Prime Minister Dr Hubert Minnis.
By Nico Scavella
Tribune Staff Reporter
PRIME Minister Dr Hubert Minnis may be called upon to give testimony in former Labour and National Insurance Minister Shane Gibson’s bribery trial in September, an attorney revealed yesterday.
Owen Wells, one of Gibson’s attorneys, said Dr Minnis possesses information that is “vital” to the defence’s attempts to stave off the 16 counts of bribery against its client.
Mr Wells said the defence has requested the Crown to make Dr Minnis available as a witness. However, he said given the position the Crown has taken on the issue, Dr Minnis may have to be subpoenaed. The trial is set for September 23.
In response to Mr Wells’ statements, Justice Carolita Bethel, who inherited the case after her fellow judge, Indra Charles, recused herself last month, said Gibson’s attorneys should endeavour to ensure that Dr Minnis has “something to offer” from an evidential standpoint.
“That’s all I deal with in this court,” she said.
Meanwhile, prosecution attorney Terry Archer indicated that the Crown has retained British attorney James Guthrie, QC, to act as lead prosecutor in the matter.
Meanwhile, Mr Wells indicated that the defence is reconsidering whether to forge ahead with Mr Guthrie’s compatriot and fellow attorney Edward Fitzgerald, QC, at the helm. Mr Wells said the defence is engaged in ongoing discussions on the matter, and may very well have a new lead attorney at trial.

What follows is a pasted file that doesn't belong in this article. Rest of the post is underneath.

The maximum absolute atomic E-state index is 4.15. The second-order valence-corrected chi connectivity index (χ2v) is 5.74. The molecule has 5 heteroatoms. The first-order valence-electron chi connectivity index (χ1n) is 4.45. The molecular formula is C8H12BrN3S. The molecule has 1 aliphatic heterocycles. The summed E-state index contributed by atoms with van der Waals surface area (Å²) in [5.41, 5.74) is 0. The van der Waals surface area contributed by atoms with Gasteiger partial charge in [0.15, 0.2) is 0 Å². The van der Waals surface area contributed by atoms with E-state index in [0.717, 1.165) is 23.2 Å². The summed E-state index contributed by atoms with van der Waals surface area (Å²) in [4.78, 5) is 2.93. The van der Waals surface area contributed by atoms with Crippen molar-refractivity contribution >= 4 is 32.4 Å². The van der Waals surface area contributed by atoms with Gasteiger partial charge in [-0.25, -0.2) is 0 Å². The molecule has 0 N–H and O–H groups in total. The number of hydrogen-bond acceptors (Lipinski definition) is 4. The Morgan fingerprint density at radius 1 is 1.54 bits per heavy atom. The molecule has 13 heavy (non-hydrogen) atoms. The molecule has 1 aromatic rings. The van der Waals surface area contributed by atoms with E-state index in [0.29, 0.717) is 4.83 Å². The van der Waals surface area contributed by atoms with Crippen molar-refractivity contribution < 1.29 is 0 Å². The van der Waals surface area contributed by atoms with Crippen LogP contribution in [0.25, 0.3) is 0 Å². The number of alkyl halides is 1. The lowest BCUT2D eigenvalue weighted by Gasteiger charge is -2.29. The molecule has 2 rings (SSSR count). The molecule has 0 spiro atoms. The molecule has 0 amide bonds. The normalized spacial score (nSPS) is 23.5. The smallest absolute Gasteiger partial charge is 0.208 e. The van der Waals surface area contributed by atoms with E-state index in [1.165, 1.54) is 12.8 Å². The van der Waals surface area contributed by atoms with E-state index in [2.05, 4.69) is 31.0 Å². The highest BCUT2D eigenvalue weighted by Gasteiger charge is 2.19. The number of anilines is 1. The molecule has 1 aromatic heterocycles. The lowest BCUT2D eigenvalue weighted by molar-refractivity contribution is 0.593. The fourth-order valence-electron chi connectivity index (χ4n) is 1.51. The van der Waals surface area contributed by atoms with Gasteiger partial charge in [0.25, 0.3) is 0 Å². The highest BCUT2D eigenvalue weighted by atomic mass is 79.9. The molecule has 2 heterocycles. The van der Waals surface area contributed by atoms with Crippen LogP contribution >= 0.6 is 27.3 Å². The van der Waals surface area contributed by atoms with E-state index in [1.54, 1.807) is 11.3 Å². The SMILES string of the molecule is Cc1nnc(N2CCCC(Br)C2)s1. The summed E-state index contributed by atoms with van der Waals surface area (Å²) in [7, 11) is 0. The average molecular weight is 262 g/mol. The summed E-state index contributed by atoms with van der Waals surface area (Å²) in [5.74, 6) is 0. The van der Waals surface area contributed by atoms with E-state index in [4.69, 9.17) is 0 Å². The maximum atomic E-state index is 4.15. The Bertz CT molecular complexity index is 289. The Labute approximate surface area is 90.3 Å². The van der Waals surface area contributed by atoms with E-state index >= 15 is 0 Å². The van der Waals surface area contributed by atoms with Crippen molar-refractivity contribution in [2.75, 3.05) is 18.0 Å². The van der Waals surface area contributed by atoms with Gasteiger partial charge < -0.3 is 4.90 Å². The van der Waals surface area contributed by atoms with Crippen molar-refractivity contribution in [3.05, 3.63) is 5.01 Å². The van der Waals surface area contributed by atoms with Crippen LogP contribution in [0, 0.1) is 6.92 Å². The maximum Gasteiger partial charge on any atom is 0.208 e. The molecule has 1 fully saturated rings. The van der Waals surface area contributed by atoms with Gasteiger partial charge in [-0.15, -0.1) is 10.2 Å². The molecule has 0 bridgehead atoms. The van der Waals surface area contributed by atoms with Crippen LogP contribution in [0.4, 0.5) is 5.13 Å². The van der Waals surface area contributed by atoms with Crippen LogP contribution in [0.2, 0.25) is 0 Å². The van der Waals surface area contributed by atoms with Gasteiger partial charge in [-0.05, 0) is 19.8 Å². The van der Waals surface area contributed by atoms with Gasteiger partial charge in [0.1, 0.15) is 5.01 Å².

The case was adjourned to July 4 for further case management. Justice Bethel said she expects issues such as disclosure between the two sides would be ironed out by that time.
Gibson’s bail continues until that time.
On August 3, 2017 Gibson was arraigned in a Magistrate’s Court on 36 bribery and extortion related charges: one count of misconduct in public office, 16 counts of bribery, two counts of conspiracy to commit bribery, two counts of conspiracy to commit extortion and 15 counts of extortion – all concerned with Jonathan Ash.
The number of bribery and extortion related charges were later decreased to 31, though the amount he was alleged to have solicited from Mr Ash remained the same.
The Crown later announced its decision to drop all the extortion charges against the former Golden Gates MP, with Director of Public Prosecutions Garvin Gaskin stating at the time that the decision was for the Crown to devote a “singular and simplified focus” on Gibson’s bribery charges.
About an hour after his initial arraignment, Justice Cheryl Grant-Thompson granted the former Golden Gates MP $40,000 bail with two sureties on the condition he does not reoffend and attends his trial.
She did not impose any travel restrictions on Gibson, and neither was he required to surrender his travel documents or check into any police station.